Jazz at Lincoln Center Leaves the World Behind
‘Sherman Irby’s Musings of Cosmic Stuff’ is in a sense a team-up between the most famous men in jazz and science, Wynton Marsalis and Neil deGrasse Tyson, presided over by the saxophonist, composer, and arranger.
The Jazz at Lincoln Center Orchestra
With Wynton Marsalis and Special Guest Neil deGrasse Tyson
‘Sherman Irby’s Musings of Cosmic Stuff’
Livestreaming at jazzlive.com through November 4
“Sherman Irby’s Musings of Cosmic Stuff,” a new extended work for big band presented this past week at Jazz at Lincoln Center, is a team-up between the most famous man in jazz, Jazz at Lincoln Center’s artistic director, Wynton Marsalis, and perhaps the most easily recognized name, face, and voice in all of science, Neil deGrasse Tyson. It’s a collaboration presided over by a saxophonist, composer, and arranger, Sherman Irby.
In the last few years especially, Jazz at Lincoln Center has grown very international — last year there were jazz-fueled voyages through the music of Pan America and the Middle East, as well as a singularly excellent concert spotlighting Duke Ellington’s travel-inspired creations. Now, JALC is taking it a step further and leaving the world behind to travel through the far-flung reaches of international space.
The title conveys the overall wittiness of the music: “musings” and “cosmic” are very serious terms, but “stuff” is casual and informal. Previous jazz musings of cosmic stuff have often tended to be as deadly serious as a science class. John Coltrane’s “Venus and Mars” is far from the most light-hearted piece of music that the jazz messiah ever composed, but conversely some of Sun Ra’s astral voyages have allowed for levity.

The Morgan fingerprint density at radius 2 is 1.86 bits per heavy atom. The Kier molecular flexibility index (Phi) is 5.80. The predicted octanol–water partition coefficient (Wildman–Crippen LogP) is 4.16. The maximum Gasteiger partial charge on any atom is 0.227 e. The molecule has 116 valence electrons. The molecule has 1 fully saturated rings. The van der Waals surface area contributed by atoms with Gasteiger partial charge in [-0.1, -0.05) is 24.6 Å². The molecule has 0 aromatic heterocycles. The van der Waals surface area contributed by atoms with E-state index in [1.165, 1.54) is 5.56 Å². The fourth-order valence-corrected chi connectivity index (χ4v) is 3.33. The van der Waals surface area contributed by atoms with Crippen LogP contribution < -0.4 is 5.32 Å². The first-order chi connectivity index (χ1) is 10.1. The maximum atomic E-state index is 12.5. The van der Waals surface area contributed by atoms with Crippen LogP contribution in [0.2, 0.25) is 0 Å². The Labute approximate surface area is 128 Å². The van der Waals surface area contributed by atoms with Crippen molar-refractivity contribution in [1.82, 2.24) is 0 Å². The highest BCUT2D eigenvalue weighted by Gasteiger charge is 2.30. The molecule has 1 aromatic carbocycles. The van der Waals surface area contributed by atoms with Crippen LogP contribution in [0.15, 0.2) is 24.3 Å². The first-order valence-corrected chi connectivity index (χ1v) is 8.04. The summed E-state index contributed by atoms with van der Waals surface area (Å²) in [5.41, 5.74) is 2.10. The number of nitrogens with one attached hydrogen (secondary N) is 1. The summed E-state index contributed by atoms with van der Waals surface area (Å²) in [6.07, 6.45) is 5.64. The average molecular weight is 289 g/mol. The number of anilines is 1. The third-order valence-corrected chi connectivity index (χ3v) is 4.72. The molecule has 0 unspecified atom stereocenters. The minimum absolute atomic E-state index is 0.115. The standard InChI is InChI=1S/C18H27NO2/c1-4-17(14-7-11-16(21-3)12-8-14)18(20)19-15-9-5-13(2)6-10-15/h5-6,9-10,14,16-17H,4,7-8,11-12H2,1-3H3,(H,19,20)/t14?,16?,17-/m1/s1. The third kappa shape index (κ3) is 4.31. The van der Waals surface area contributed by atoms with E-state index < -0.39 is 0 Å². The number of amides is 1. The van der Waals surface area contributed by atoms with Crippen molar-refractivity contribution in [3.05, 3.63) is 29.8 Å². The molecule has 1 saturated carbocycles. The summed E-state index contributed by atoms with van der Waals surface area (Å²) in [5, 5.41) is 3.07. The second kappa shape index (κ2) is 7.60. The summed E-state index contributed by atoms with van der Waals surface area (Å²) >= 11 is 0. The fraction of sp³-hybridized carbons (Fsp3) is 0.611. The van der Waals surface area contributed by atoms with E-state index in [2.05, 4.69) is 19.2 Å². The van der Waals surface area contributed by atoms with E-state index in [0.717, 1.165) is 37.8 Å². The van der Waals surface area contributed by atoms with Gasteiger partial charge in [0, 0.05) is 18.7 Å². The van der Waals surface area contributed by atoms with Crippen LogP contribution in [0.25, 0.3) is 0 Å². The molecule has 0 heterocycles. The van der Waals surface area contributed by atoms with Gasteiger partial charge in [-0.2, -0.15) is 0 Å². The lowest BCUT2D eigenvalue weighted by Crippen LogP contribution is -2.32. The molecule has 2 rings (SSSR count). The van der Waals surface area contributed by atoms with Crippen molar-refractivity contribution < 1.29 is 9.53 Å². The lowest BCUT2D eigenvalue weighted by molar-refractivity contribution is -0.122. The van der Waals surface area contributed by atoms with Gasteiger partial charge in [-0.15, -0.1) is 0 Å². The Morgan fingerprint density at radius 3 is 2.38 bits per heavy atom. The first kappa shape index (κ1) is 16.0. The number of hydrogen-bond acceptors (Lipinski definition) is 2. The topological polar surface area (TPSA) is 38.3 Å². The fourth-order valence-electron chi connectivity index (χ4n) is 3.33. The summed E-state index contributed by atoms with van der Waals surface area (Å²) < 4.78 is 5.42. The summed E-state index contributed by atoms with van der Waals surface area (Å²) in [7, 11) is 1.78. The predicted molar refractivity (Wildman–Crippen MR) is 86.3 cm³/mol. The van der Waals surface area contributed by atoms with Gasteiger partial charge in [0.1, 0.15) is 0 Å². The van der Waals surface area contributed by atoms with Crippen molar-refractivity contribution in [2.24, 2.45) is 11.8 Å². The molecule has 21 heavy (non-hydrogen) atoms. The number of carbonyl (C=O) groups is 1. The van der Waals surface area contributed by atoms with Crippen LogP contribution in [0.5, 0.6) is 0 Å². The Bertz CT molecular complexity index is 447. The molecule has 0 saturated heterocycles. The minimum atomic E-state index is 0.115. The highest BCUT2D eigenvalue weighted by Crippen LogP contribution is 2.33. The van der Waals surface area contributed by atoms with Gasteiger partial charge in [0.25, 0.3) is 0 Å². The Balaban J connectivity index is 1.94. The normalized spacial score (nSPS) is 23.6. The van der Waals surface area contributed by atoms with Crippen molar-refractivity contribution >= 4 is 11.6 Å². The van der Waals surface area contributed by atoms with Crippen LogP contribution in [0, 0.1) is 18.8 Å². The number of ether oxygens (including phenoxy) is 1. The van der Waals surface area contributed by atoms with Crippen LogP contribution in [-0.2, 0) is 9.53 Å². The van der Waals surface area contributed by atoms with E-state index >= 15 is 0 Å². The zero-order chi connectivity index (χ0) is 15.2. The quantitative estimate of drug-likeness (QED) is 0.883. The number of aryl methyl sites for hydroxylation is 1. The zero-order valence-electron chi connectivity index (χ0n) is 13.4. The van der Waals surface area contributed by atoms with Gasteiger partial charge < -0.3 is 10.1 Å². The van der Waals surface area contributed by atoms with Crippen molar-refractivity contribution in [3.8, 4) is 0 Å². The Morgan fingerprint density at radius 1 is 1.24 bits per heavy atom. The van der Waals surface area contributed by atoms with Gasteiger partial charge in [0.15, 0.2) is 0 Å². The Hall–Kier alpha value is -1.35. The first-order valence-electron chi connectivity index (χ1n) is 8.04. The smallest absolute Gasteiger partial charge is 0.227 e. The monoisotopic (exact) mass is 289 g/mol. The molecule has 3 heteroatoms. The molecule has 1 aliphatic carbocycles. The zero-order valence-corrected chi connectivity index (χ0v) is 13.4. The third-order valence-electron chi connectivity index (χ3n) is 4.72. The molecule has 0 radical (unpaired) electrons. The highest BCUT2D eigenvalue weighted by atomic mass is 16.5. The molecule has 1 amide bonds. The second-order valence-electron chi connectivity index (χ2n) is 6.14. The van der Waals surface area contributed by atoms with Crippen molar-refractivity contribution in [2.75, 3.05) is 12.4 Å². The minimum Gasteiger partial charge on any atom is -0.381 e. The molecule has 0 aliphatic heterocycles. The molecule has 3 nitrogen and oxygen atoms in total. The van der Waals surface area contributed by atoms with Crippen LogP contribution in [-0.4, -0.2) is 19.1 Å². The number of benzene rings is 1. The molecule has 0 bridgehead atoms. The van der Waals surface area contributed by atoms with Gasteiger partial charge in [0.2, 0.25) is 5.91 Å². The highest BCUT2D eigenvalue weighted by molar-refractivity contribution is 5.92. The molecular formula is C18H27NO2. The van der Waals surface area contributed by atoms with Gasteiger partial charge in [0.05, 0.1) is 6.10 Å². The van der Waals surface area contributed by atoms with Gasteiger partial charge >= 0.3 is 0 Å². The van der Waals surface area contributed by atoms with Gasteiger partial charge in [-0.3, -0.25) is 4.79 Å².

Much interstellar jazz finds its point of departure in 1960s avant-garde and free music, but Mr. Irby grounds his compositions in familiar turf: swinging flag wavers, ballads, and blues, the kind of music that big bands have done best for a hundred years now.
Nearly every subsection of the suite has a clear-cut sound and identity: “Movement I: The Prime Singularity (aka the Notorious CMB)” is an explosive big bang of a big band opener. “Movement II: The Nuts and Bolts of Matter” employs exotic sounds in a tropical, Latin style. “Movement VII: A Long, Raging Goodbye” opens like a spiritual, with Ted Nash soloing on alto saxophone before the rest of the saxes, then the entire band joins in like a collective prayer. “Movement V: Waltz of the Silver River” is, as the title implies, in an understated 3/4.
During a pre-concert Q&A with JALC’s Caleb Smith, Mr. Irby talked about how he prepared to compose the work by reading as many books on astrophysics and cosmic stuff as he could get his eyeballs on. Through both the music and the narration, Mr. Irby makes references not only to science but to spirituality and literature, in that the title of “Movement IX: The Evidence of Things Not Seen” is a reference to the Old Testament as well as to James Baldwin.